• Yeah, I think that's what I'm leaning towards at the moment. I'm not entirely sure where to start, as far as what those strings will look like though. Do you have any good resources for that? Ultimately, my use case is passing position data from a camera to the robot, and a few expanded IO values if I can do it with low enough latency.

  • Hmmm… not really any resources out there that I’m aware of. It’s stuff I learned doing my first vision application and expanded on with other applications.


    The comma delimited strings can be configured to hold whatever data you want. Send and received strings should have the same structure so that you can use a similar subroutine structures in the PLC and the RC7 to parse through them. My strings have looked something like this (*Note- Not shown is the carriage return or carriage return/line feed at the end of the string. That depends on which one your system is set up for.):


    1034,125.83,-75.38,46.13,138

    • The first value is I/O boolean points converted to an integer. In the RC7 you can use ndInb.pac and ndOnb.pac to encode and decode the I/O points, however you are limited to 16 points. You cannot use 32 as the RC7 uses the last bit as the sign bit. I modified and made my own code so I can use more points, up to 31. In the P3K PLC I used the Pack Bits and Unpack Bits instructions. I’m not sure what instructions the Click has to accomplish the same thing. These are your “expanded I/O”. I primarily used them for manual commands and feedback so that communications latency is not a big issue.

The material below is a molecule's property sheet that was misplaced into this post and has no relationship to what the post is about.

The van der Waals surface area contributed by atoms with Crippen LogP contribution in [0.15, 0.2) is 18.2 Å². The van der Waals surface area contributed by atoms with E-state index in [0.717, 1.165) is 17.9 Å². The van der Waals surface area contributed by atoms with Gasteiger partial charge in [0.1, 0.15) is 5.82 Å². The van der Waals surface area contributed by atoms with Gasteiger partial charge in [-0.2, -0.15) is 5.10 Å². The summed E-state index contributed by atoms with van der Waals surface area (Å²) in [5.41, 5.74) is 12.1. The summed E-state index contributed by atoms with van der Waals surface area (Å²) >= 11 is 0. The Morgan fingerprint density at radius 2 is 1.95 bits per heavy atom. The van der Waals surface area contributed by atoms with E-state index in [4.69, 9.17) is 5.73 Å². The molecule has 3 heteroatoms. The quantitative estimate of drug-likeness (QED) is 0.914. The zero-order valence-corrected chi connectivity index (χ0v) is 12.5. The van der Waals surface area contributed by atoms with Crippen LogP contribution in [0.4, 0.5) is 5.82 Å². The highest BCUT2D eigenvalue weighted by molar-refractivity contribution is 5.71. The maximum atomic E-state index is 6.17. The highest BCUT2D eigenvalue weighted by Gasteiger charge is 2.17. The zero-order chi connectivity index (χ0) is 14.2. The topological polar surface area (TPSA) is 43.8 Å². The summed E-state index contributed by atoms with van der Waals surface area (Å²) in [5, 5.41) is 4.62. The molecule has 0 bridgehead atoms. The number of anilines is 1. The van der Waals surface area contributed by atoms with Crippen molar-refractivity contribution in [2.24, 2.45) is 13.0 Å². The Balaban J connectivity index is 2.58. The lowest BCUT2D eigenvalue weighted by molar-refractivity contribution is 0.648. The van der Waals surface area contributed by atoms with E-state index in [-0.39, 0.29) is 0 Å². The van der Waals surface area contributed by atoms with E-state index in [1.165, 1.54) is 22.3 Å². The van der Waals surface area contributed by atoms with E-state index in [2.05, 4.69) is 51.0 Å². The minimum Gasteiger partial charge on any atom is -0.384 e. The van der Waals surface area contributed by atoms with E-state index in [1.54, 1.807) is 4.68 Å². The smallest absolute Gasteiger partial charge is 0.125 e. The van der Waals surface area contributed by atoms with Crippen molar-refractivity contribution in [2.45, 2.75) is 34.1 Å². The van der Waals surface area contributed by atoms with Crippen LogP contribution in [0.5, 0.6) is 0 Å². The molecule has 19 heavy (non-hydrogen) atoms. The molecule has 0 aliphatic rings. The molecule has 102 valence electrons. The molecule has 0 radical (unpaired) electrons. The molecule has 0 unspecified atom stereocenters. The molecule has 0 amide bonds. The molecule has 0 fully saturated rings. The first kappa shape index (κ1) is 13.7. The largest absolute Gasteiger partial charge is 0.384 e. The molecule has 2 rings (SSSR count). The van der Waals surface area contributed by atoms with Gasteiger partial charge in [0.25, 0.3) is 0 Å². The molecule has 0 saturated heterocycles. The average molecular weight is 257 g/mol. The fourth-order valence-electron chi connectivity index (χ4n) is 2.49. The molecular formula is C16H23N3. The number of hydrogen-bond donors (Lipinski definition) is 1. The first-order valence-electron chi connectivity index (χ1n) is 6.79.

• The second, third, and fourth values are X, Y, and RZ coordinates. In this example these could be the coordinates of the part the camera is seeing.
    • The fifth value is a timer value. In this example it is the vison process time of 138 ms.


    The limitation to the strings is the overall string length. None of my applications ever gotten to that many characters.

  • Hey all! Just wanted to come back and update what I ended up doing!


    I got a Modbus TCP to DeviceNet gateway from SST Automation. I can safely say it's not great, but it's also not terrible... Their support is also very helpful, although the fact that it was needed was not promising...


    I currently have communication between the robot and the PLC, however, I'm now stuck trying to figure out how to deal with the fact that each Modbus address is actually hitting 16 DeviceNet addresses in order to pass the 16 bits... I'm hoping I'm missing something in the controller, but I'm not 100% sure. Otherwise, I'll have to figure out how to do a binary-to-decimal conversion in the controller, which I would rather not do...


    That's where I'm at, now I just need to solve the conversion problem and I'm there!


    I liked the comma delimited strings idea, but the Click will only do ASCII over Modbus RTU, and I didn't want to use up my only serial port as I was planning to use that for a C-More Micro HMI.


    Thanks again, and if you have any ideas for how to deal with the conversion let me know!

  • I had an application going from ethernet/ip to device net and I used an RTA 460ESDM-N34-D. That was pretty straight forward mapping in the RTA.

    Are you trying to pass your 16 bits addressed as coils or as registers?